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In the fall and winter of 1979-1980, David Eisenberg and I were fellow inmates at a medium-security institution on the outskirts of Peking—the language school, which served as a halfway house for foreign students awaiting release into Chinese academia at large. Among those privileged "prisoners of peace" in that initial cautious period, we were the first admitted from the United States to study medicine in China. Eisenberg was at that time between the third and fourth years of medical school. In the spring semester, he moved to the Beijing Institute of Traditional Chinese Medicine.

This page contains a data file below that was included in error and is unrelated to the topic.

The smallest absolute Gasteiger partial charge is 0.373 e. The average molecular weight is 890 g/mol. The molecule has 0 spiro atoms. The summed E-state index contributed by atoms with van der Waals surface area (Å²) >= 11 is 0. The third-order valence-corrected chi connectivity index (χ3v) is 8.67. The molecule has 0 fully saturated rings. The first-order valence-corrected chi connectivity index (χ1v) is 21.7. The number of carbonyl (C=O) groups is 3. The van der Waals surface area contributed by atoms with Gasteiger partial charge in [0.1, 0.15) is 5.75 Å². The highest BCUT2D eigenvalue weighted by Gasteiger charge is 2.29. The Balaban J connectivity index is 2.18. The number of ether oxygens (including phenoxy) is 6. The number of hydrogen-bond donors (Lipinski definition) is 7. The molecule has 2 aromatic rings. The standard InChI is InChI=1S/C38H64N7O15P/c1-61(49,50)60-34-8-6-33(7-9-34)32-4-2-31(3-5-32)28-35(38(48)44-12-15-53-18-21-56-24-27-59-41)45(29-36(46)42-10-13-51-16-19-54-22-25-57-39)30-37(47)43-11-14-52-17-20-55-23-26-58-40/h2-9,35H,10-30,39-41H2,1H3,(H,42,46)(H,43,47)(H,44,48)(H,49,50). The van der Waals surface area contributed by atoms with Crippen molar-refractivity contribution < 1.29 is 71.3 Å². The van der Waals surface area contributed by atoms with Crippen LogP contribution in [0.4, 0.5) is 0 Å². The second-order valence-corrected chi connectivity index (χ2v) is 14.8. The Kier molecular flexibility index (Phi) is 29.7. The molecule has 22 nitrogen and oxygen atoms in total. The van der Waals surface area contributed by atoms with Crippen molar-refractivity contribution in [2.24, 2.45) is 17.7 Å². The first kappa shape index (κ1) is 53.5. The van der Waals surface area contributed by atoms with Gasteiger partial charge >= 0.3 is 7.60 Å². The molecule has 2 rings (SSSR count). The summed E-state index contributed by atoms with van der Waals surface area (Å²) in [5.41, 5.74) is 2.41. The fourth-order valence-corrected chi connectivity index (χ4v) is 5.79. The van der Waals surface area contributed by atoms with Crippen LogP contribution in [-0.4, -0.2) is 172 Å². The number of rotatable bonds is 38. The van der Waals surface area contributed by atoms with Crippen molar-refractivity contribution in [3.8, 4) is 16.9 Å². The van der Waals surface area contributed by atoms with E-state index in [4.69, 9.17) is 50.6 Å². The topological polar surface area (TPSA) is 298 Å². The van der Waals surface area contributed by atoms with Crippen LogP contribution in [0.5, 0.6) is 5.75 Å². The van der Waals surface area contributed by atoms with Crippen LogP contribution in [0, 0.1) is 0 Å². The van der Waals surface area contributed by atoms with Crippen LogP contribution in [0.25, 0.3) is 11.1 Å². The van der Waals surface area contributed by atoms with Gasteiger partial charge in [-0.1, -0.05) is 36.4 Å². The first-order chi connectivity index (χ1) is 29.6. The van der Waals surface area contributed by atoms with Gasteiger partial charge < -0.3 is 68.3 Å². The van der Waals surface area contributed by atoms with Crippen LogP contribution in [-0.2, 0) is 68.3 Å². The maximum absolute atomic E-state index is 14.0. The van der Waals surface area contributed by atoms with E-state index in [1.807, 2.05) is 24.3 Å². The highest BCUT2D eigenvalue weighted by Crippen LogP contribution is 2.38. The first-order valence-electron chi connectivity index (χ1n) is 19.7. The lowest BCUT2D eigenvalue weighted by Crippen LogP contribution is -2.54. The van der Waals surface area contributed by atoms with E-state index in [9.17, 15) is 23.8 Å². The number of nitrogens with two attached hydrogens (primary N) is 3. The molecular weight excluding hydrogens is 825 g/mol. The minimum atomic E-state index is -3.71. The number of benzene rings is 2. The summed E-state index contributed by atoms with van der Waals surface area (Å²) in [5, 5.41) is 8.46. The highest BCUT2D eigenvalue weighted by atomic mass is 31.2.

His book explores traditional Chinese medicine in much the way he did, through a succession of enthralling encounters with tutors explaining yin and yang, diagnosticians examining tongues and pulses, practitioners prescribing herbs and acupuncture, and, eventually, masters of qi gong performing feats of parapsychological derringdo.
Anecdotes from events in and out of the classroom portray the
Steven H. Fox. Encounters With Qi: Exploring Chinese Medicine. JAMA. 1987;257(4):549. doi:10.1001/jama.1987.03390040165040